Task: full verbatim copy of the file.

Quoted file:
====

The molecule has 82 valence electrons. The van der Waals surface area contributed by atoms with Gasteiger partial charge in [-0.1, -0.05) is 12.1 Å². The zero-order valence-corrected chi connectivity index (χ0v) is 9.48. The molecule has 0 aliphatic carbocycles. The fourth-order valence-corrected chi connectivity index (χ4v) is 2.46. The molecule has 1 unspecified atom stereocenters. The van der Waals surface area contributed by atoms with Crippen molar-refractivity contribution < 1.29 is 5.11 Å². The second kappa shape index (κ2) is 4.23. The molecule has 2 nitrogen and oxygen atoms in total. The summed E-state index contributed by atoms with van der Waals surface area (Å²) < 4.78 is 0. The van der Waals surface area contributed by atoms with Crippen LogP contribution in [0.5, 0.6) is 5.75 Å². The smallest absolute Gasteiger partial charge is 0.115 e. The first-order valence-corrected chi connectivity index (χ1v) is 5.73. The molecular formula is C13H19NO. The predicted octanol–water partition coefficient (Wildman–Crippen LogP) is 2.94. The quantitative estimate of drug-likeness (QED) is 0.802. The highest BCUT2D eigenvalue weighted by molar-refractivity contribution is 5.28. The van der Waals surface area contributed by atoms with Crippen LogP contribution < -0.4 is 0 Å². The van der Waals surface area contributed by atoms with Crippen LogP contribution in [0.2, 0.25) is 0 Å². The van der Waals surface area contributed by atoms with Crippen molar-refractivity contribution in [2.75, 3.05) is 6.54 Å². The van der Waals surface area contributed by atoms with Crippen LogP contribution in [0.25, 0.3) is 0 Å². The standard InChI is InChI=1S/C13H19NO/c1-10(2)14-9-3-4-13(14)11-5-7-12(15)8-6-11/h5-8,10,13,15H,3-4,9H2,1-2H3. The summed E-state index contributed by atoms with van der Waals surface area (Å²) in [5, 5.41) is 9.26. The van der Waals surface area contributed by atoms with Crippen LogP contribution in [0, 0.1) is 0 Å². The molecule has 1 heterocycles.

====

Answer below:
The molecule has 82 valence electrons. The van der Waals surface area contributed by atoms with Gasteiger partial charge in [-0.1, -0.05) is 12.1 Å². The zero-order valence-corrected chi connectivity index (χ0v) is 9.48. The molecule has 0 aliphatic carbocycles. The fourth-order valence-corrected chi connectivity index (χ4v) is 2.46. The molecule has 1 unspecified atom stereocenters. The van der Waals surface area contributed by atoms with Crippen molar-refractivity contribution < 1.29 is 5.11 Å². The second kappa shape index (κ2) is 4.23. The molecule has 2 nitrogen and oxygen atoms in total. The summed E-state index contributed by atoms with van der Waals surface area (Å²) < 4.78 is 0. The van der Waals surface area contributed by atoms with Crippen LogP contribution in [0.5, 0.6) is 5.75 Å². The smallest absolute Gasteiger partial charge is 0.115 e. The first-order valence-corrected chi connectivity index (χ1v) is 5.73. The molecular formula is C13H19NO. The predicted octanol–water partition coefficient (Wildman–Crippen LogP) is 2.94. The quantitative estimate of drug-likeness (QED) is 0.802. The highest BCUT2D eigenvalue weighted by molar-refractivity contribution is 5.28. The van der Waals surface area contributed by atoms with Crippen LogP contribution < -0.4 is 0 Å². The van der Waals surface area contributed by atoms with Crippen LogP contribution in [0.2, 0.25) is 0 Å². The van der Waals surface area contributed by atoms with Crippen molar-refractivity contribution in [2.75, 3.05) is 6.54 Å². The van der Waals surface area contributed by atoms with Crippen LogP contribution in [0.25, 0.3) is 0 Å². The standard InChI is InChI=1S/C13H19NO/c1-10(2)14-9-3-4-13(14)11-5-7-12(15)8-6-11/h5-8,10,13,15H,3-4,9H2,1-2H3. The summed E-state index contributed by atoms with van der Waals surface area (Å²) in [5, 5.41) is 9.26. The van der Waals surface area contributed by atoms with Crippen LogP contribution in [0, 0.1) is 0 Å². The molecule has 1 heterocycles.